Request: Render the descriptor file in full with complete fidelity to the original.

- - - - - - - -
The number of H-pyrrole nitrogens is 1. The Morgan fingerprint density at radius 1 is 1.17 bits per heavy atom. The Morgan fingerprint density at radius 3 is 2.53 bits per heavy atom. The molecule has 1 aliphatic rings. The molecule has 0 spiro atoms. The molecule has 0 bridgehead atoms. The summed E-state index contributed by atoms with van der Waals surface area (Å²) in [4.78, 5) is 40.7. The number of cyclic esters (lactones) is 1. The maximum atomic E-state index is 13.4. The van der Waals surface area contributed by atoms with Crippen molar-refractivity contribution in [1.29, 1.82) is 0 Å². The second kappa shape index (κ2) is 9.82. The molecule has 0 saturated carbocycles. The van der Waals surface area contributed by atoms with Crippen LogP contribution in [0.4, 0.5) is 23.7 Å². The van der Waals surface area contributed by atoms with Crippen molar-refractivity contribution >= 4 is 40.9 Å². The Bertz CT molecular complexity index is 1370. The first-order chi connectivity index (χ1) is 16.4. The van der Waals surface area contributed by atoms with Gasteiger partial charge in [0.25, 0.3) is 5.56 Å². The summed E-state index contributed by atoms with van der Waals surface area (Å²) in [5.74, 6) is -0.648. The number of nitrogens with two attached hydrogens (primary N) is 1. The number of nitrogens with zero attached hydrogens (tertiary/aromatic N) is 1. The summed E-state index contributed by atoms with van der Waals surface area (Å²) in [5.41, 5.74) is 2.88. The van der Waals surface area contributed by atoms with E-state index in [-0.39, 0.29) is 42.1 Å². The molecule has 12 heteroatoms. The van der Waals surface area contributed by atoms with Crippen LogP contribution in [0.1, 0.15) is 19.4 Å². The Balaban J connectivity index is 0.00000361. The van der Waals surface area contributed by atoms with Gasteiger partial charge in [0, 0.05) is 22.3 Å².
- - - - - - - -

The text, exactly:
The number of H-pyrrole nitrogens is 1. The Morgan fingerprint density at radius 1 is 1.17 bits per heavy atom. The Morgan fingerprint density at radius 3 is 2.53 bits per heavy atom. The molecule has 1 aliphatic rings. The molecule has 0 spiro atoms. The molecule has 0 bridgehead atoms. The summed E-state index contributed by atoms with van der Waals surface area (Å²) in [4.78, 5) is 40.7. The number of cyclic esters (lactones) is 1. The maximum atomic E-state index is 13.4. The van der Waals surface area contributed by atoms with Crippen molar-refractivity contribution in [1.29, 1.82) is 0 Å². The second kappa shape index (κ2) is 9.82. The molecule has 0 saturated carbocycles. The van der Waals surface area contributed by atoms with Crippen LogP contribution in [0.4, 0.5) is 23.7 Å². The van der Waals surface area contributed by atoms with Crippen molar-refractivity contribution >= 4 is 40.9 Å². The Bertz CT molecular complexity index is 1370. The first-order chi connectivity index (χ1) is 16.4. The van der Waals surface area contributed by atoms with Gasteiger partial charge in [0.25, 0.3) is 5.56 Å². The summed E-state index contributed by atoms with van der Waals surface area (Å²) in [5.74, 6) is -0.648. The number of nitrogens with two attached hydrogens (primary N) is 1. The number of nitrogens with zero attached hydrogens (tertiary/aromatic N) is 1. The summed E-state index contributed by atoms with van der Waals surface area (Å²) in [5.41, 5.74) is 2.88. The van der Waals surface area contributed by atoms with E-state index in [-0.39, 0.29) is 42.1 Å². The molecule has 12 heteroatoms. The van der Waals surface area contributed by atoms with Crippen LogP contribution in [0.1, 0.15) is 19.4 Å². The Balaban J connectivity index is 0.00000361. The van der Waals surface area contributed by atoms with Gasteiger partial charge in [0, 0.05) is 22.3 Å².